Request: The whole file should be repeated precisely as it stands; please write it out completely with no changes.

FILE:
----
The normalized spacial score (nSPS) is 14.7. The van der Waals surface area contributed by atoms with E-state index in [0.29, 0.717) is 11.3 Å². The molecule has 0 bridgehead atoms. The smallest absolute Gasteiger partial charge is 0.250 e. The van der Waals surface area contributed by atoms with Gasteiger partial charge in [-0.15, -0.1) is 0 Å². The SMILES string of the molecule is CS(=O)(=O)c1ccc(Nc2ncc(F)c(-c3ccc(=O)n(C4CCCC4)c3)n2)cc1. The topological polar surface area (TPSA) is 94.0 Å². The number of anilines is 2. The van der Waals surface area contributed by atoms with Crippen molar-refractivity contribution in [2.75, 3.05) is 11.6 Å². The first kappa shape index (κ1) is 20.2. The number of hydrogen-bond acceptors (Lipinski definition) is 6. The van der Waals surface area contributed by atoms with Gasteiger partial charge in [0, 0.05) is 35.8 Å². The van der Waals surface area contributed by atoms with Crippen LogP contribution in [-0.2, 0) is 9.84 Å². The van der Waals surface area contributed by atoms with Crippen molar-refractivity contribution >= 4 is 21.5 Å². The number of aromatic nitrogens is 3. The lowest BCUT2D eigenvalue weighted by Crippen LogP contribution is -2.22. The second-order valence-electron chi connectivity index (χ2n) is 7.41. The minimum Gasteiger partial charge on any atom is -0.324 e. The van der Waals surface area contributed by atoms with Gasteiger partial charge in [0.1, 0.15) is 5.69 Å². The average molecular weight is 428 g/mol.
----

The normalized spacial score (nSPS) is 14.7. The van der Waals surface area contributed by atoms with E-state index in [0.29, 0.717) is 11.3 Å². The molecule has 0 bridgehead atoms. The smallest absolute Gasteiger partial charge is 0.250 e. The van der Waals surface area contributed by atoms with Gasteiger partial charge in [-0.15, -0.1) is 0 Å². The SMILES string of the molecule is CS(=O)(=O)c1ccc(Nc2ncc(F)c(-c3ccc(=O)n(C4CCCC4)c3)n2)cc1. The topological polar surface area (TPSA) is 94.0 Å². The number of anilines is 2. The van der Waals surface area contributed by atoms with Crippen molar-refractivity contribution in [2.75, 3.05) is 11.6 Å². The first kappa shape index (κ1) is 20.2. The number of hydrogen-bond acceptors (Lipinski definition) is 6. The van der Waals surface area contributed by atoms with Gasteiger partial charge in [0, 0.05) is 35.8 Å². The van der Waals surface area contributed by atoms with Crippen LogP contribution in [-0.2, 0) is 9.84 Å². The van der Waals surface area contributed by atoms with Crippen molar-refractivity contribution >= 4 is 21.5 Å². The number of aromatic nitrogens is 3. The lowest BCUT2D eigenvalue weighted by Crippen LogP contribution is -2.22. The second-order valence-electron chi connectivity index (χ2n) is 7.41. The minimum Gasteiger partial charge on any atom is -0.324 e. The van der Waals surface area contributed by atoms with Gasteiger partial charge in [0.1, 0.15) is 5.69 Å². The average molecular weight is 428 g/mol.